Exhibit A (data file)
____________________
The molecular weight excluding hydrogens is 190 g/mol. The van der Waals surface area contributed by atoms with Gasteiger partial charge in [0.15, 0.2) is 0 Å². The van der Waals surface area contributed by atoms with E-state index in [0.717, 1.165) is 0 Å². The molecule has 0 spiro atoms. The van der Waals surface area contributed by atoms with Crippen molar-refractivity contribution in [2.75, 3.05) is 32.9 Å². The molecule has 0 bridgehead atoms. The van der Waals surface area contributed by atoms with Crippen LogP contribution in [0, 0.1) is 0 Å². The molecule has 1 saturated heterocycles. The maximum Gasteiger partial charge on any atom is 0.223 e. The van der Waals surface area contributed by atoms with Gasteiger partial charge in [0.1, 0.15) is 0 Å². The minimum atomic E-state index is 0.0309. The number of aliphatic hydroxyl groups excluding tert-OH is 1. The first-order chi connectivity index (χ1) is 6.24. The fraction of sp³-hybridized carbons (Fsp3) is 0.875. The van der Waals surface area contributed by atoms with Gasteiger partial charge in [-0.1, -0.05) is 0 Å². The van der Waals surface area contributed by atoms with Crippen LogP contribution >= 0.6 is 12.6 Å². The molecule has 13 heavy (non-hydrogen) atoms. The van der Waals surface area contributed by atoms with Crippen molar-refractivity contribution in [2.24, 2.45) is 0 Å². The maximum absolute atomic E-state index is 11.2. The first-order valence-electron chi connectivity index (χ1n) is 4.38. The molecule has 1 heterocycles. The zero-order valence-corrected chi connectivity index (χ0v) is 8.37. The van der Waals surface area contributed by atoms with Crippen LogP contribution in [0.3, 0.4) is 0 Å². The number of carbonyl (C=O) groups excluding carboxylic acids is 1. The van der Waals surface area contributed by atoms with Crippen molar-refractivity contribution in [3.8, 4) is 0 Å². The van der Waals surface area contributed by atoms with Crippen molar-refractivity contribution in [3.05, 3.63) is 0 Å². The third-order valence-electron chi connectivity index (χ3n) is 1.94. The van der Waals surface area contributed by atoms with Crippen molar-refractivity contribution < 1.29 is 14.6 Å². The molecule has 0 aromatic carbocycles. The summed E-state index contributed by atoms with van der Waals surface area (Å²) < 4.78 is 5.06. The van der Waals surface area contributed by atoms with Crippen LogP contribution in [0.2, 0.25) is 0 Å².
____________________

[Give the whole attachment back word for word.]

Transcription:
The molecular weight excluding hydrogens is 190 g/mol. The van der Waals surface area contributed by atoms with Gasteiger partial charge in [0.15, 0.2) is 0 Å². The van der Waals surface area contributed by atoms with E-state index in [0.717, 1.165) is 0 Å². The molecule has 0 spiro atoms. The van der Waals surface area contributed by atoms with Crippen molar-refractivity contribution in [2.75, 3.05) is 32.9 Å². The molecule has 0 bridgehead atoms. The van der Waals surface area contributed by atoms with Crippen LogP contribution in [0, 0.1) is 0 Å². The molecule has 1 saturated heterocycles. The maximum Gasteiger partial charge on any atom is 0.223 e. The van der Waals surface area contributed by atoms with Gasteiger partial charge in [0.1, 0.15) is 0 Å². The minimum atomic E-state index is 0.0309. The number of aliphatic hydroxyl groups excluding tert-OH is 1. The first-order chi connectivity index (χ1) is 6.24. The fraction of sp³-hybridized carbons (Fsp3) is 0.875. The van der Waals surface area contributed by atoms with Gasteiger partial charge in [-0.1, -0.05) is 0 Å². The van der Waals surface area contributed by atoms with Crippen LogP contribution >= 0.6 is 12.6 Å². The molecule has 13 heavy (non-hydrogen) atoms. The van der Waals surface area contributed by atoms with Crippen molar-refractivity contribution in [2.24, 2.45) is 0 Å². The maximum absolute atomic E-state index is 11.2. The first-order valence-electron chi connectivity index (χ1n) is 4.38. The molecule has 1 heterocycles. The zero-order valence-corrected chi connectivity index (χ0v) is 8.37. The van der Waals surface area contributed by atoms with Crippen LogP contribution in [0.3, 0.4) is 0 Å². The number of carbonyl (C=O) groups excluding carboxylic acids is 1. The van der Waals surface area contributed by atoms with Crippen molar-refractivity contribution in [3.8, 4) is 0 Å². The van der Waals surface area contributed by atoms with Crippen molar-refractivity contribution in [3.05, 3.63) is 0 Å². The third-order valence-electron chi connectivity index (χ3n) is 1.94. The van der Waals surface area contributed by atoms with Crippen molar-refractivity contribution < 1.29 is 14.6 Å². The molecule has 0 aromatic carbocycles. The summed E-state index contributed by atoms with van der Waals surface area (Å²) < 4.78 is 5.06. The van der Waals surface area contributed by atoms with Crippen LogP contribution in [0.2, 0.25) is 0 Å².